Also when Dasein is authentic it is faced with a plethora of possibilities that constitute its situation and in the mode of resoluteness it’s reticent so the activity it will choose to do from the mode of resoluteness is indefinite.

Birth shares with death in that it would be my own-most. Even though I cannot look forward to my birth as I can my death; birth is still my own-most because only I was born and no-one else.

I am certain that my birth occurred; I am, I exist.

It’s non-relational because I don’t remember my birth and so can’t communicate authentically about it with others. (I may be misunderstanding the term “non-relational” there because I think non-relational may have been used to designate the fact that nobody can take my place and die for me; which would still mean that birth and death shared this feature because nobody can be born for me).

An interesting question that just popped into my head “At what point, as what phenomena, would the existence of a new Dasein be disclosive to another Dasein?”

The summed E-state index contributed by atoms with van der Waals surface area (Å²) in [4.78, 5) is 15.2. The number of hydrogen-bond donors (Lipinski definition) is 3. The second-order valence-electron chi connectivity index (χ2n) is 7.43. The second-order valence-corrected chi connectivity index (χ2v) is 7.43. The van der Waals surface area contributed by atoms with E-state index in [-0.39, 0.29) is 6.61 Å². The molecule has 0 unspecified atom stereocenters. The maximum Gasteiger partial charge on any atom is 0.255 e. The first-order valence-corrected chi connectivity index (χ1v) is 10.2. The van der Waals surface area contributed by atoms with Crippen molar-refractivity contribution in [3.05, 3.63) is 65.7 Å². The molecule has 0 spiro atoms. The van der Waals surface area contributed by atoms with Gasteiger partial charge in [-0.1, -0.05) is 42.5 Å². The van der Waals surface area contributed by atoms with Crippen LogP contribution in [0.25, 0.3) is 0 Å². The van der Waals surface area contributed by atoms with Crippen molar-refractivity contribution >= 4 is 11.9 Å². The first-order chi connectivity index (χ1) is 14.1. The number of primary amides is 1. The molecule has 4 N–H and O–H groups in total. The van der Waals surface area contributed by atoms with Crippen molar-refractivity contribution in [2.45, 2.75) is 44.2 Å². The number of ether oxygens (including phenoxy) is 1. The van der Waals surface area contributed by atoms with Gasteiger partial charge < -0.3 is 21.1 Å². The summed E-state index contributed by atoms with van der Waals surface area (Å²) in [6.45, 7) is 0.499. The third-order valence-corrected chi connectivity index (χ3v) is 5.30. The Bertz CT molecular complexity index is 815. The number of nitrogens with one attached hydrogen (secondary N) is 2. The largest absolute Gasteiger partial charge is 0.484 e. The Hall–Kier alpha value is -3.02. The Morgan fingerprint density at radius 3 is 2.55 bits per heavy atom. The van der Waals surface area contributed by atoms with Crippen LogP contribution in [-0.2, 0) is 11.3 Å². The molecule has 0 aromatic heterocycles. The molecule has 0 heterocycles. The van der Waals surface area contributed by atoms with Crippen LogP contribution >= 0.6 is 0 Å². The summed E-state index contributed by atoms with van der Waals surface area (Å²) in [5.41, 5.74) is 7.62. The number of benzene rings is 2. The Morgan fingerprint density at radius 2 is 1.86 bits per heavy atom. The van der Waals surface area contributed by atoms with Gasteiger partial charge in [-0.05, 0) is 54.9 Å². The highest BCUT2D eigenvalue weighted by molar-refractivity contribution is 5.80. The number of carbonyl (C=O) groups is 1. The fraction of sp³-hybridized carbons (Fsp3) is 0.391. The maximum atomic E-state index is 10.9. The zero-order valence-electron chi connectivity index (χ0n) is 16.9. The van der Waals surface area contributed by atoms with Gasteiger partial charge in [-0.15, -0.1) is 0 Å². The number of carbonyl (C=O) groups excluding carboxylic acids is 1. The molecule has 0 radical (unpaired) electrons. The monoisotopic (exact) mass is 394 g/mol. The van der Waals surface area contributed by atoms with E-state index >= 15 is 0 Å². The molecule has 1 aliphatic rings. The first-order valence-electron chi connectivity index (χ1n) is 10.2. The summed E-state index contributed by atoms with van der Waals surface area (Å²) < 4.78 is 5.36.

The kicks felt by the mother and people placing their hands on the mother’s gravid belly?

One of the key features that birth shares with death is that of individuation and freedom – or would freedom be in Heideggerian terms resoluteness?

If I look back to my birth I don’t remember signing anything that obliged me to act in such and such a manner. Even if I did I would have to have signed something previous to that to make the first signing binding and something previous to that and so on.

I think here I’m getting at thrownness; once you realize that you are thrown into your situation and all that entails you realize how you are not obliged to do anything but can if you choose engage in any of the possibilities that are disclosed to your understanding in the situation.

Maybe the most distinguishing feature of birth is that at birth you are at your most vulnerable to falling-prey to the They.

Maybe biological birth is a movement from one state of a comfortable lack of freedom (the womb) to another less comfortable state that lacks total freedom but contains more freedom than the womb; that is the movement into the inauthentic they-self of everydayness.